Parson Says Lawmakers are ‘Grandstanding’ on Tax Mistake
Missouri Gov. Mike Parson is accusing state lawmakers of “grandstanding” by holding numerous hearings to discuss a tax refund problem caused in part by a mistake on state tax withholding tables.
Parson on Wednesday also defended Revenue Director Joel Walters’ handling of the error that could reduce or eliminate refunds for thousands of Missouri taxpayers on their state income tax returns for 2018. The Republican governor responded after Walters appeared Wednesday at another special Missouri House committee hearing on the issue.
“Since this year’s session began, Director Walters has testified at ten hearings where the withholding issue was discussed. Our office is aware of the decade old mistake that was found in the withholding tables and have worked with the department to correct the problem and focus on solutions, not political grandstanding,” Parson said in a statement to the St. Louis Post-Dispatch.
Despite Parson’s comments, the committee will continue to investigate and “protect Missourians from experiencing this type of pain again,” Republican House Speaker Elijah Haahr said in a statement Thursday.
“It is unfortunate that the executive branch is confusing grandstanding with standing up for the taxpayers,” said committee Chairman Robert Ross, a Yukon Republican, who has led the inquiry into Walters’ leadership on the problem. “But we will never back down from doing our job.”
Walters told Ross’ committee this week that the department last year identified an error in its withholdings tables that dates back years. While that error has since been corrected, Walters said changes to federal tax law also caused withholding issues.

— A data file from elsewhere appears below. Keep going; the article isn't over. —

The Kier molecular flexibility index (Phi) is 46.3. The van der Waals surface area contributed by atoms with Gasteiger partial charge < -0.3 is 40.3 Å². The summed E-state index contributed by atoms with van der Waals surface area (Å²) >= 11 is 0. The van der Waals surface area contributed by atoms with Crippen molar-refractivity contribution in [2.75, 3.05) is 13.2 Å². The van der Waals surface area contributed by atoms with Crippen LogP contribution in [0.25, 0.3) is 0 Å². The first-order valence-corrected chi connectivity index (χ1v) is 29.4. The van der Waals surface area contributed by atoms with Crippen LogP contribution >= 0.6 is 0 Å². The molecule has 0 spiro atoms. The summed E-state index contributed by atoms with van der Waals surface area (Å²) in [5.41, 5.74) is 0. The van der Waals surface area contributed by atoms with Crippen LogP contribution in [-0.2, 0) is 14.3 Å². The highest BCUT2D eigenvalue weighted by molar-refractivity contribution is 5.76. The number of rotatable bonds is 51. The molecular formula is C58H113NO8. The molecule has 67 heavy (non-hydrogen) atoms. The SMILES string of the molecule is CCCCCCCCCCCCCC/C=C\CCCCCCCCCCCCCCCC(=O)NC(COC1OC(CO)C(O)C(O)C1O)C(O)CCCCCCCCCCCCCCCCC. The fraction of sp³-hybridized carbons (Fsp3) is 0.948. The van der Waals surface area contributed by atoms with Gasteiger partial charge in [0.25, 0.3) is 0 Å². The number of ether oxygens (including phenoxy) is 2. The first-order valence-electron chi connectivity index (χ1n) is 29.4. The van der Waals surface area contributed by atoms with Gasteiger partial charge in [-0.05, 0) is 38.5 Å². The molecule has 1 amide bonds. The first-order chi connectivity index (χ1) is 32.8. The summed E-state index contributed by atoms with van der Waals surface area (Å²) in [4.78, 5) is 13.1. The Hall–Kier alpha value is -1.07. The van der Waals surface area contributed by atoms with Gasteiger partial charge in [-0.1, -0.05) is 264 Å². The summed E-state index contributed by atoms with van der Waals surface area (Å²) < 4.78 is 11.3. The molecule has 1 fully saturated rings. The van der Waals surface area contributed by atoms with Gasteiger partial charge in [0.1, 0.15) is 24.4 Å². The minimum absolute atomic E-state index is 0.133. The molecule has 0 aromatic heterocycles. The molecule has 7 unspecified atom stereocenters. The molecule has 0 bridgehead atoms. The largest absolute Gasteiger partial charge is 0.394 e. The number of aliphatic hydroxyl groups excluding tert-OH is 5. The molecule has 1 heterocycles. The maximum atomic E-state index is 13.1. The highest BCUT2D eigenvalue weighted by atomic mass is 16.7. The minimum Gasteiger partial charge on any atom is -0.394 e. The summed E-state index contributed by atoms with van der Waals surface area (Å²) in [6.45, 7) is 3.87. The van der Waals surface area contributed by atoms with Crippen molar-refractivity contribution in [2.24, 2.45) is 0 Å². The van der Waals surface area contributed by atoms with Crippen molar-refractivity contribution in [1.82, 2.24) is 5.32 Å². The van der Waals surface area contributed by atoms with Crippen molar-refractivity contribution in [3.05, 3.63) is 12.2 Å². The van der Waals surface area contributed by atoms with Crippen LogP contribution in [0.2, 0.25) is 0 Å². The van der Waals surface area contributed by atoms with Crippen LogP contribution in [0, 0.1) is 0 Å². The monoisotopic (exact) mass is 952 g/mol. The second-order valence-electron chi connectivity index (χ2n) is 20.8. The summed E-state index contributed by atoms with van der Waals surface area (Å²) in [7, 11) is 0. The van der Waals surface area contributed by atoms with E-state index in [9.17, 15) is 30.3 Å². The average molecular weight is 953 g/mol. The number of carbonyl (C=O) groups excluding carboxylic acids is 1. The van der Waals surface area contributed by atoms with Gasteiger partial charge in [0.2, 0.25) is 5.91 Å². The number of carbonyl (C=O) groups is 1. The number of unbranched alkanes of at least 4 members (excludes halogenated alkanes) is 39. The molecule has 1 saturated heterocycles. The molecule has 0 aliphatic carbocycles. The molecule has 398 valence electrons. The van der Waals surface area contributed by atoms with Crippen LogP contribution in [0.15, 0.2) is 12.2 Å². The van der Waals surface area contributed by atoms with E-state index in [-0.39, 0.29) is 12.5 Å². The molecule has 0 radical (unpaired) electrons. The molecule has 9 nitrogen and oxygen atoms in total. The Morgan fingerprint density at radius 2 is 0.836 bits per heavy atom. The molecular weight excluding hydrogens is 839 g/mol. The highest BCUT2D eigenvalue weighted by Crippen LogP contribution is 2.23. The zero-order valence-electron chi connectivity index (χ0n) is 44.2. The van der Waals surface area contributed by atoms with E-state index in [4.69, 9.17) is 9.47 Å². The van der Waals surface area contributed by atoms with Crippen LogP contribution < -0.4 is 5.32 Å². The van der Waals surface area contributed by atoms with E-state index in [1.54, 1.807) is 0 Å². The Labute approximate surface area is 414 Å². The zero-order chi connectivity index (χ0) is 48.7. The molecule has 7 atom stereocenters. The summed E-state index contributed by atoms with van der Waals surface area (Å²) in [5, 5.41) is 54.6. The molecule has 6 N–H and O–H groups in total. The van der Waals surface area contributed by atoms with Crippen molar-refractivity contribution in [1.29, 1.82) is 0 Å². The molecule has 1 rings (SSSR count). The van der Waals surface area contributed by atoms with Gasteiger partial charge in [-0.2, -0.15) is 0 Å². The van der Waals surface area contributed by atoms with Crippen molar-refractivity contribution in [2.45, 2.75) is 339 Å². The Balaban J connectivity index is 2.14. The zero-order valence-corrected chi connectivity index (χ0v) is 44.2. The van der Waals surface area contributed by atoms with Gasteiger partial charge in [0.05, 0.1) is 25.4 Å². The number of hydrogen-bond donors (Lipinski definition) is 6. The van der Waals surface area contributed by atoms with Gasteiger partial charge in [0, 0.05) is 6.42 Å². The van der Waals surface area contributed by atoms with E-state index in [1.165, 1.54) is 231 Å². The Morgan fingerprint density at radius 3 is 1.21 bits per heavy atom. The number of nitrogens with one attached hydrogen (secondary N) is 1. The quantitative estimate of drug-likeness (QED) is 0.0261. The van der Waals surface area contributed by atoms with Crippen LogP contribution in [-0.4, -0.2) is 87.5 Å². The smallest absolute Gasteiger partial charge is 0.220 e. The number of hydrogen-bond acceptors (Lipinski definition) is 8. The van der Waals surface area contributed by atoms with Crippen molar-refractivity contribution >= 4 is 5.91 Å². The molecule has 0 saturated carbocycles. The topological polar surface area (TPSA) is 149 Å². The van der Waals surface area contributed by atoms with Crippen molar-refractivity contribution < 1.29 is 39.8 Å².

The withholding table error and changes to federal tax law mean employers didn’t withhold as much money from workers’ paychecks throughout 2018, so some employees will have to pay a larger share of their tax bill when they file their taxes this year or will get a smaller refund.
Parson criticized lawmakers and taxpayers for depending on larger refunds, saying they should adjust their W-4 forms to pay as little to the government as possible throughout the year, which would give them more money in their paychecks but also reduce refunds.
Critics have said the Revenue Department didn’t do enough to notify Missouri residents when the issue was discovered, and Walters agreed with that assessment during a hearing Wednesday before the House Special Committee on Government Accountability.
“We didn’t know how big the issue will be,” Walters said.
Ross said the attempts to notify residents about the effects of the changes through social media failed miserably. He noted that the Revenue Department has only 982 Facebook followers and about 2,000 Twitter followers.
“The memo’s not getting out there, director,” Ross said.
But Parson said Walters has held numerous one-on-one meetings with state officials and given public testimony that clearly identified the issue and the department’s plans to help people who may be affected.
House Minority Leader Crystal Quade, D-Springfield, said Parson’s comments were “deeply disappointing.”
“Most Missourians are not certified public accountants or tax policy experts, and since they never needed to change their withholding information in previous years, it is unreasonable to expect they should have known to do so without Gov. Parson’s Department of Revenue making robust efforts to inform them, which it completely failed to do,” Quade said. “Right now, we must do everything possible to help the countless Missourians who are wondering how to pay tax bills they didn’t know they were going to owe.”